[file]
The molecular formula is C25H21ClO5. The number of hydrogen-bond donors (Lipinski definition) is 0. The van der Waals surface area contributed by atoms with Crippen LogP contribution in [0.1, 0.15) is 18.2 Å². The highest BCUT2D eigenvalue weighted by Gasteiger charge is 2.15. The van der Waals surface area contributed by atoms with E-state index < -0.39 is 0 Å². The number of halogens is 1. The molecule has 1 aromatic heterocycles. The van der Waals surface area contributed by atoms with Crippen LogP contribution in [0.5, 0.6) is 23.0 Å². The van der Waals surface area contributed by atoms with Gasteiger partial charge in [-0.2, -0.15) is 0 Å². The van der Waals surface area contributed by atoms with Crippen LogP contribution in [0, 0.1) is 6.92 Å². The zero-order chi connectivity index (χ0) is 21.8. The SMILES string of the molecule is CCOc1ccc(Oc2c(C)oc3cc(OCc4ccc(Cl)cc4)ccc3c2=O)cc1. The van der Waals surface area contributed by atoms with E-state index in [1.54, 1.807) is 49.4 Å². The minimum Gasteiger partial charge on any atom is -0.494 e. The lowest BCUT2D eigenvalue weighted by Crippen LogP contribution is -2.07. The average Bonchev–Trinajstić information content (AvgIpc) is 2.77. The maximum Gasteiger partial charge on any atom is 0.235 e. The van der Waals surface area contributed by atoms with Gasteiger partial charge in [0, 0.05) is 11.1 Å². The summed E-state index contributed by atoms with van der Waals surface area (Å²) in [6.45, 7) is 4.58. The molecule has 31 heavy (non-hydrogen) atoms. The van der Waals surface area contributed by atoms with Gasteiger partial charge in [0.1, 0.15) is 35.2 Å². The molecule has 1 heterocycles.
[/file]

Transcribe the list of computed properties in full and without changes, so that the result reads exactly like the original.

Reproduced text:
The molecular formula is C25H21ClO5. The number of hydrogen-bond donors (Lipinski definition) is 0. The van der Waals surface area contributed by atoms with Crippen LogP contribution in [0.1, 0.15) is 18.2 Å². The highest BCUT2D eigenvalue weighted by Gasteiger charge is 2.15. The van der Waals surface area contributed by atoms with E-state index < -0.39 is 0 Å². The number of halogens is 1. The molecule has 1 aromatic heterocycles. The van der Waals surface area contributed by atoms with Crippen LogP contribution in [0.5, 0.6) is 23.0 Å². The van der Waals surface area contributed by atoms with Gasteiger partial charge in [-0.2, -0.15) is 0 Å². The van der Waals surface area contributed by atoms with Crippen LogP contribution in [0, 0.1) is 6.92 Å². The zero-order chi connectivity index (χ0) is 21.8. The SMILES string of the molecule is CCOc1ccc(Oc2c(C)oc3cc(OCc4ccc(Cl)cc4)ccc3c2=O)cc1. The van der Waals surface area contributed by atoms with E-state index in [1.54, 1.807) is 49.4 Å². The minimum Gasteiger partial charge on any atom is -0.494 e. The lowest BCUT2D eigenvalue weighted by Crippen LogP contribution is -2.07. The average Bonchev–Trinajstić information content (AvgIpc) is 2.77. The maximum Gasteiger partial charge on any atom is 0.235 e. The van der Waals surface area contributed by atoms with Gasteiger partial charge in [0, 0.05) is 11.1 Å². The summed E-state index contributed by atoms with van der Waals surface area (Å²) in [6.45, 7) is 4.58. The molecule has 31 heavy (non-hydrogen) atoms. The van der Waals surface area contributed by atoms with Gasteiger partial charge in [0.1, 0.15) is 35.2 Å². The molecule has 1 heterocycles.